The COVID-19 pandemic has presented unprecedented challenges for small businesses. And one of those challenges? Funding the acquisition of the personal protective equipment (also known as PPE) necessary to keep their staff and customers safe.
Many small businesses are struggling under the weight of PPE costs. But there is legislation being considered that could help to relieve some of that financial burden—the Small Business Personal Protective Equipment Tax Credit Act.
But what, exactly, is the Small Business Personal Protective Equipment Tax Credit Act? What types of PPE would it cover? And how can it help to alleviate the cost burden of PPE for small businesses?
What is the Small Business Personal Protective Equipment Tax Credit Act?
Currently, there are two bills under consideration that could provide business owners with a PPE tax credit: The Small Business Personal Protective Equipment Tax Credit Act and The Healthy Workplaces Tax Credit Act.
The Small Business Personal Protective Equipment Tax Credit Act (H.R. 7216), which was sponsored by Rep. Brenda L. Lawrence (D-MI) and referred to the House Committee on Ways and Means on June 15, 2020, would provide certain businesses a nonrefundable tax credit of up to $25,000 for the cost of PPE.
This tax credit applies to eligible taxpayers/business entities. The types of business entities eligible for the tax credit under the Small Business Personal Protective Equipment Tax Credit Act would include:
- Small business concerns (defined as businesses with 500 employees or less)
- Sole proprietors
- Independent contractors
- Veterans organizations
- Tribal business concerns
The Small Business Personal Protective Equipment Tax Credit Act qualifies PPE as any protective gear/equipment that reduces the risk of coronavirus transmission—more specifically, gloves, masks, N95 respirators, closed toe work shoes or boots, gowns, eye protection, hand sanitizers, and cleaning products. The tax credit can also be applied to costs incurred while installing equipment to stop the spread of COVID-19 in the workplace (for example, installing partitions to encourage social distancing).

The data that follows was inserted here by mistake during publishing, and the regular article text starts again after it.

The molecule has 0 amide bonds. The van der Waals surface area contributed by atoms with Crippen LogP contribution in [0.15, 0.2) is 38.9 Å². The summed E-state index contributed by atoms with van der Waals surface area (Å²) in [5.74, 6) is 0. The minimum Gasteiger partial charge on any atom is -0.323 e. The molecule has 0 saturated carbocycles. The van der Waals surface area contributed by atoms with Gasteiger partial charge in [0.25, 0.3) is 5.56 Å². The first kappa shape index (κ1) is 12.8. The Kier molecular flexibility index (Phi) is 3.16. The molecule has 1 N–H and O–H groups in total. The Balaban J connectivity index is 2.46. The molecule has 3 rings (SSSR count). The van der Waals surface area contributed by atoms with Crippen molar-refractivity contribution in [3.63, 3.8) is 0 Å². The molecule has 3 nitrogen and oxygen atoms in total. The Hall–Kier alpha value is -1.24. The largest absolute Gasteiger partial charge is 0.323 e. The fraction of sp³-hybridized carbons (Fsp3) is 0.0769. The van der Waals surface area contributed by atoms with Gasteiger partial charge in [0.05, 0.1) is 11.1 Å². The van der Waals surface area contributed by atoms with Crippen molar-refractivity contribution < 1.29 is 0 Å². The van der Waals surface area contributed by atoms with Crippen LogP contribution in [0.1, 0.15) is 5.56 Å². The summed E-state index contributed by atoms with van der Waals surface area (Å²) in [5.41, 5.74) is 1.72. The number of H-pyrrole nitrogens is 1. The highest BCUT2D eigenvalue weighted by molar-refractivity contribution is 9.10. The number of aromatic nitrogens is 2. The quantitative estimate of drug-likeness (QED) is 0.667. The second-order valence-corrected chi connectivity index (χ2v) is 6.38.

How would the Small Business Personal Protective Equipment Tax Credit Act benefit small businesses?
The COVID-19 pandemic has been devastating for many small businesses. Not only have many businesses seen a significant slowdown in sales and revenue, but the costs of safely reopening after the shutdown earlier in the year (including the costs of PPE and reconfiguring work spaces safely) have driven additional financial strain—and these unforeseen and unavoidable costs are quickly depleting many businesses financial reserves.
The Small Business Personal Protective Equipment Tax Credit Act aims to ease the financial strain PPE is putting on small businesses by issuing a tax credit to cover some (or all) of the costs of PPE.
So, if you’ve spent $10,000 on masks, gloves, and hand sanitizer for your employees in 2020, the Small Business Personal Protective Equipment Tax Credit could put that money back into your pocket in the form of a tax credit. The tax credit, which could bring your tax liability down to zero dollars, will offset the PPE costs you incurred throughout 2020—so, instead of spending $10,000 on PPE (and taking the financial hit), you’d get a tax break of $10,000 when you file your 2020 taxes—allowing you to recoup those costs and easing the financial strain on your business.